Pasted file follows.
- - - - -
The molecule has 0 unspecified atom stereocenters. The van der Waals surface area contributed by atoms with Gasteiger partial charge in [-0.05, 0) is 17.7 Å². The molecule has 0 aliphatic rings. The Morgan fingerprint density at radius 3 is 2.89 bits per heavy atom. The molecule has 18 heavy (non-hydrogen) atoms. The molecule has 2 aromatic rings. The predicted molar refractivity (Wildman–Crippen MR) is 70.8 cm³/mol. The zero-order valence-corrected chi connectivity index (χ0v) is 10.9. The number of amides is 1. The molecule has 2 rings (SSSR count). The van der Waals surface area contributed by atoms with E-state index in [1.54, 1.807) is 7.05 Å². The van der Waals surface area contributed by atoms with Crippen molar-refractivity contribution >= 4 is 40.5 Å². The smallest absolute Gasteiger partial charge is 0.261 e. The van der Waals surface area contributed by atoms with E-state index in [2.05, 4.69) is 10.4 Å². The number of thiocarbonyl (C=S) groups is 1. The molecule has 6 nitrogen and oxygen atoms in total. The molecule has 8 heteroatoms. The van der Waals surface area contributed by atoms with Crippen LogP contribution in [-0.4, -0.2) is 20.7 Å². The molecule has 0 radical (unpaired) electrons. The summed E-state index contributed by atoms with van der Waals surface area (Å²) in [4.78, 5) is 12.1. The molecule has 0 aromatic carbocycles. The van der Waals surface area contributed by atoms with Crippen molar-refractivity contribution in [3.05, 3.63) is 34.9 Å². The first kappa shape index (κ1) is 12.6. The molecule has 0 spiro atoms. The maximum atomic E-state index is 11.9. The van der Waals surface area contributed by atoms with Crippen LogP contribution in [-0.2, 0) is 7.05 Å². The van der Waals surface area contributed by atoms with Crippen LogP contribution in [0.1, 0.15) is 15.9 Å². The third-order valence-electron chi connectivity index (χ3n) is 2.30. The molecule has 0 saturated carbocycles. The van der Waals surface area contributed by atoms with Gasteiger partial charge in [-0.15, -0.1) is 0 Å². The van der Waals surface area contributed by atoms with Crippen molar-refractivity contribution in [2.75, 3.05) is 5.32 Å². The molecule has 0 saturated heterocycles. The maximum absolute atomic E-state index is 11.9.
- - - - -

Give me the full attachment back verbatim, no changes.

The molecule has 0 unspecified atom stereocenters. The van der Waals surface area contributed by atoms with Gasteiger partial charge in [-0.05, 0) is 17.7 Å². The molecule has 0 aliphatic rings. The Morgan fingerprint density at radius 3 is 2.89 bits per heavy atom. The molecule has 18 heavy (non-hydrogen) atoms. The molecule has 2 aromatic rings. The predicted molar refractivity (Wildman–Crippen MR) is 70.8 cm³/mol. The zero-order valence-corrected chi connectivity index (χ0v) is 10.9. The number of amides is 1. The molecule has 2 rings (SSSR count). The van der Waals surface area contributed by atoms with E-state index in [1.54, 1.807) is 7.05 Å². The van der Waals surface area contributed by atoms with Crippen molar-refractivity contribution >= 4 is 40.5 Å². The smallest absolute Gasteiger partial charge is 0.261 e. The van der Waals surface area contributed by atoms with E-state index in [2.05, 4.69) is 10.4 Å². The number of thiocarbonyl (C=S) groups is 1. The molecule has 6 nitrogen and oxygen atoms in total. The molecule has 8 heteroatoms. The van der Waals surface area contributed by atoms with Crippen LogP contribution in [-0.4, -0.2) is 20.7 Å². The molecule has 0 radical (unpaired) electrons. The summed E-state index contributed by atoms with van der Waals surface area (Å²) in [4.78, 5) is 12.1. The molecule has 0 aromatic carbocycles. The van der Waals surface area contributed by atoms with Crippen molar-refractivity contribution in [3.05, 3.63) is 34.9 Å². The first kappa shape index (κ1) is 12.6. The molecule has 0 spiro atoms. The maximum atomic E-state index is 11.9. The van der Waals surface area contributed by atoms with Crippen LogP contribution in [-0.2, 0) is 7.05 Å². The van der Waals surface area contributed by atoms with Crippen LogP contribution in [0.1, 0.15) is 15.9 Å². The third-order valence-electron chi connectivity index (χ3n) is 2.30. The molecule has 0 saturated carbocycles. The van der Waals surface area contributed by atoms with Gasteiger partial charge in [-0.15, -0.1) is 0 Å². The van der Waals surface area contributed by atoms with Crippen molar-refractivity contribution in [2.75, 3.05) is 5.32 Å². The molecule has 0 saturated heterocycles. The maximum absolute atomic E-state index is 11.9.